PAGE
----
I could have stayed in my dysfunctional relationships.
I could have made the decision to stick it out for the sake of the kids.
I could have decided I didn’t deserve any better and that was it for me – I made my bed so I have to lie in it kinda thing.
I could have done all those things but my soul knew my star was brighter and that my sons deserved better.
Let me say that again – my sons deserved better.
You see, I fully understand the stigma associated with my situation and that of women like me, women who have children with multiple men. From the outside looking in I look ratchet, desperate, dishonest stupid, classless, promiscuous, and a host of other degrading, damaging words. What we as a culture fail to understand is that most women don’t want to raise their children alone – this includes me. I never set out to be a baby mama, I didn’t grow up with dreams of child support and broken families, I actually wanted a loving marriage and relationship.
But the reality of the situation is my relationships were neither loving nor healthy, and raising my boys in those unhealthy relationships would have caused a cancer – a cancer that would have festered in the soul of my sons and set them up for failure by providing them with the unhealthy version of a relationship. I wanted more for my sons, so instead of staying in soul crushing relationships that would have eventually ruined us all – I actively chose to leave.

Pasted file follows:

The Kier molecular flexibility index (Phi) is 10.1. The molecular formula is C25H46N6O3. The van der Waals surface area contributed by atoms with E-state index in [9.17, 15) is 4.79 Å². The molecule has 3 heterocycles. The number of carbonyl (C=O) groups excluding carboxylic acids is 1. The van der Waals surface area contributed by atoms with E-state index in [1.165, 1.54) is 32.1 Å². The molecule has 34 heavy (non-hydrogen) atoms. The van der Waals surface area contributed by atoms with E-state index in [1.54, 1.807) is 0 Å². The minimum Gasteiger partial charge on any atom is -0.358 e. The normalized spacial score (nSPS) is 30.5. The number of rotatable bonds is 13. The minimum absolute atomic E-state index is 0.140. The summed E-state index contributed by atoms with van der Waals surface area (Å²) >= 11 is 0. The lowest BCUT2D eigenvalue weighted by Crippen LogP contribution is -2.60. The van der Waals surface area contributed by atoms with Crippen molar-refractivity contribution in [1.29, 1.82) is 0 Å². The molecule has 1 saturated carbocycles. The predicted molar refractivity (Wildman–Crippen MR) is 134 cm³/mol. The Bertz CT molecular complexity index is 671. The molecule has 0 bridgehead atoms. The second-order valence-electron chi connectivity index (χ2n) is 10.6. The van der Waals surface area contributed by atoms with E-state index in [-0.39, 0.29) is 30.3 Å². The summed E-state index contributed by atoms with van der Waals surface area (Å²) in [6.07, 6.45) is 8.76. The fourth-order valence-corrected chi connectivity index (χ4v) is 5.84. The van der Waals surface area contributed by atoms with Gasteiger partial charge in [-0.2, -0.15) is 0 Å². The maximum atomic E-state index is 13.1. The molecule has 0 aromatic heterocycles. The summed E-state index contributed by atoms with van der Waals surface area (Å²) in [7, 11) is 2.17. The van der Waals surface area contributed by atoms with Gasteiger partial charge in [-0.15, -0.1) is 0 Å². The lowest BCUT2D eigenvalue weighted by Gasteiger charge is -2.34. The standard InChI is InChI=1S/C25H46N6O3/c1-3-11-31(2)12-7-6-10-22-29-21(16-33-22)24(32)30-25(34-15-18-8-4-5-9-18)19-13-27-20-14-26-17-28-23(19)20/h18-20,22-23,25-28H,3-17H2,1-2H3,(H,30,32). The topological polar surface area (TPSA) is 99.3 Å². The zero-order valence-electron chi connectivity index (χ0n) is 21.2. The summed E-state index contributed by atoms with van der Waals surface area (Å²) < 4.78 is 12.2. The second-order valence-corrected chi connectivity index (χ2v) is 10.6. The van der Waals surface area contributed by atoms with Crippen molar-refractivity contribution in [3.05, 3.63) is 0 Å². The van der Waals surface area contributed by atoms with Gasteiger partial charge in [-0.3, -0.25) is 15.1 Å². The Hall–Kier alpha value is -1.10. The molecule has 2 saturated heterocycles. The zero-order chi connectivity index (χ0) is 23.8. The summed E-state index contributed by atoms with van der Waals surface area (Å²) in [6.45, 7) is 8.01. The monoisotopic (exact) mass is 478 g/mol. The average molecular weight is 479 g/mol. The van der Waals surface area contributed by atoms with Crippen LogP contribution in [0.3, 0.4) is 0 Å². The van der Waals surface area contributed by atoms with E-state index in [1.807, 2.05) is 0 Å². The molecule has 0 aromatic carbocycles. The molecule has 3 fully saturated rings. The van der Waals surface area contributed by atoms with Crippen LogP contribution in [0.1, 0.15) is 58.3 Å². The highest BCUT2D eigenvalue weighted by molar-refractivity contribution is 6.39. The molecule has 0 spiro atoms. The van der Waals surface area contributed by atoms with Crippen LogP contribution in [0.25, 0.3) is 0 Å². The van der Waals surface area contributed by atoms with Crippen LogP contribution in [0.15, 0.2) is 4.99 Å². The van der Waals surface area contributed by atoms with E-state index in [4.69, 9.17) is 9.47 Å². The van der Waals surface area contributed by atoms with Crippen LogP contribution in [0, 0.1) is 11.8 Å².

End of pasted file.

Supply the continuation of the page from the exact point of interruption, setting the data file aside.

Yes, I made the decision to leave and put my sons’ emotional well-being first and chose to be a baby mama – best decision I ever made.
For this last and final time I chose to leave a house I helped create, one that my boys loved, to move back into my mother’s house at 30 years old – with my four boys. I knew what it meant for me and I didn’t do it lightly. I knew it meant starting over, again, and I understood the perception it was going to create. I’d be lying if I said it doesn’t sometimes get to me – the fact that I have been in three failed relationships and my sons have witnessed them all – because it sure the hell does.
But on the days it gets to me I remember the gift I have given my sons. I’ve given them the chance to have a home life filled with love, strength, and stability. They don’t have to see their mother’s tears. They don’t have to be awaken by arguments. They don’t have to dread going to their home. They don’t have to wonder who is going to be angry and why. They get to know our home will always be the safe place. The place of peace, comfort, rejuvenation and where they can always be without worry. We’ve had enough worry.
So yes I call myself a baby mama.
I own it.
Because for me it represents the decision to put my sons before any other and I’d do it again in a heartbeat.